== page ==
Wired wrote a piece about how Apple and Google are trying hard to kill off apps. In part, I buy what Wired says – that it is about the user experience and if you can seamlessly integrate that experience into the platform (iPhone or Android) then you don’t really care about the app. I think there is another part and there are some problems with the concept. Still people will probably get sucked in (see article).
In some sense, they are right – from a user’s viewpoint, they don’t really care about most apps – they care about accomplishing the task. For example, do users care about using Google maps in particular or do they care about getting where they are going quickly and easily? I bet it is the second. However, remember when Apple came up with their own mapping software and had people driving off the road. Functionality IS important.
But let me present another, more cynical, suggestion. Money.
Let’s say you are an iTunes user (which is free) and you load your music onto your phone. Some music you buy from the iTunes store; other music you trade with friends (likely illegal, but still done – a lot) while still other music you download/buy from other sites such as a band’s site.
With this model, let’s say you buy 4 songs a month from the iTunes store. Apple gets $4, a lot of which goes to third parties. Some months you might not buy anything. On the other hand, if you subscribe to Apple Music – and at that point you don’t really care about what app delivers it, effectively ‘killing’ the app, you pay $10 a month for you or $15 a month for your family. In this case, Apple gets $120 to $180 a year, whether you use it or not. And if it works like Spotify and other streaming services, the artists get almost nothing.
Which would you rather have $4 a month maybe or $10 a month guaranteed. And if you don’t pay, you lose all your music.
The model of killing the app is about getting people to use services and generating dependable monthly recurring revenue or MRR as it is called.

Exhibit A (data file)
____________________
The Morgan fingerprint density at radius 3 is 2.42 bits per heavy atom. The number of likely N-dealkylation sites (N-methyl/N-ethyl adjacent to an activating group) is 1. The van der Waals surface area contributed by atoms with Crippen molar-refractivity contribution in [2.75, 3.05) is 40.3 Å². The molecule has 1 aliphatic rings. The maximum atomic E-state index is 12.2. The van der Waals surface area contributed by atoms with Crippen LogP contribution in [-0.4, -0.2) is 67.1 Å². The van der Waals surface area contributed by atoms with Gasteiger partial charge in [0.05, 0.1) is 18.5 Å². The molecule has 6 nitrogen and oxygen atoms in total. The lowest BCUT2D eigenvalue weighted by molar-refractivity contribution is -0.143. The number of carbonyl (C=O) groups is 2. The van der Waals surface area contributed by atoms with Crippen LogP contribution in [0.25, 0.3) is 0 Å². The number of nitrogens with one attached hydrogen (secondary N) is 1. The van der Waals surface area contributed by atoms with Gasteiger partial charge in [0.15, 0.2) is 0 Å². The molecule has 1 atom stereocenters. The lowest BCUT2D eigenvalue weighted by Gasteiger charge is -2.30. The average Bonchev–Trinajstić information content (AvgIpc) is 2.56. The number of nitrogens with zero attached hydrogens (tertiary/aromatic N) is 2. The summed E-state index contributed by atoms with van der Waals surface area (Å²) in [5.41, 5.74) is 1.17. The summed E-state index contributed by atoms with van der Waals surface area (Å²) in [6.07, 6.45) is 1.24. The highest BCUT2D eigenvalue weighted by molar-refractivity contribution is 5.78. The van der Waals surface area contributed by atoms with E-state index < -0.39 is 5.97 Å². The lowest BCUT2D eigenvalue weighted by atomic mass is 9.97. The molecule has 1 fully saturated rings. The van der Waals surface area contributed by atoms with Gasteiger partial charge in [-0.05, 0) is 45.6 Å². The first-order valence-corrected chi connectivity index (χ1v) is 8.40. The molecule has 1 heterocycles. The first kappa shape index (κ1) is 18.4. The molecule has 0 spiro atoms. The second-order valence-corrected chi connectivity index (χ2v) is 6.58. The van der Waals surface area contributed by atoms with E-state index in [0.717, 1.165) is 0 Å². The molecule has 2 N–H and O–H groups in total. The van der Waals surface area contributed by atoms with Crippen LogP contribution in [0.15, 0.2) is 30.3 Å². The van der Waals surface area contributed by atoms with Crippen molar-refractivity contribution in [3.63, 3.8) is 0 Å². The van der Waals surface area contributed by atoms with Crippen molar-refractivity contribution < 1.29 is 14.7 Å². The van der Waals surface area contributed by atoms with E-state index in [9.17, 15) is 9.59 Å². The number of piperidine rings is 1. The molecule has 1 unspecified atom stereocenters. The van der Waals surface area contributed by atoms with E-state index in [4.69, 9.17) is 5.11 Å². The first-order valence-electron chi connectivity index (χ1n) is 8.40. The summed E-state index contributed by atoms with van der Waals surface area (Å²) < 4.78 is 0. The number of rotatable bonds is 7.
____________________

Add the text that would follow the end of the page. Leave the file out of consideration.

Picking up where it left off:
The upside for the user is ease of use, available everywhere and a better user experience (maybe – that wasn’t the case with Apple maps).
The downsides are many:
- Unlike with an app, if you stop paying you may well lose access to whatever the data is
- You may get hooked on the service while it is free and then discover you have to pay for it (this is why Apple Music is free for the first three months).
- What if you decide there is a better service. Can you EASILY transfer your data? With Apple Music you don’t own anything, so that is about as easy as it gets. Stop paying Apple. Start paying whoever and use the new service. That doesn’t always work. For example, a friend was talking about Google’s new photo service. At the moment, it happens to be free, but certainly that could change. She said she uploaded 3,000 photos and Google looked at all of her pictures and created a nice search experience. What if she wanted to change to Apple’s photo service (or vice versa). How easy would it be to extract those 3,000 photos (or 10,000 or whatever) and how long would it take. You likely will lose all the meta data about the photos.
- These vendors might be selling your data (such as your photo subjects or your music taste, for example). The terms of service probably allow them to do that. If you decide a some point that you don’t like that and delete your account, that data probably continues to live and be associated with you.
- Obviously with the Patriot Act and other laws, life is much easier for law enforcement. If they want something they just go to the service vendor and ask. No one tells you either before or after the fact. That’s just a feature of the cloud unless the data is encrypted with a key that only you know. If the app lives on your phone, that is likely much harder for the cops to secretly check out.
- What happens if the vendor decides to shut down the service like Google did with Google Health. Google did give people warning and did, kind of, give people a way to export their data – it wasn’t very pretty but you could get your data. When encrypted email vendor Lavabit shut down, they were just gone. People bitched a lot. They could not get to their emails. Some number of weeks later Lavabit did reactivate their servers for a little bit to allow people to download their messages, but there is no law that says that they have to. And if the company goes out of business, you may just be out of luck.
- If (or when) you die, can your estate get your data out of the service. Facebook just created such a concept. For many services, if you have the password, no one is the wiser that the person is no longer on this plain, but no guarantees.
This does not mean that you should not buy in to their story. It just means that you should consider what you are buying in to. See if that works for you. See if you should be making offline backups.
It’s a brave new world. Hang on for the ride.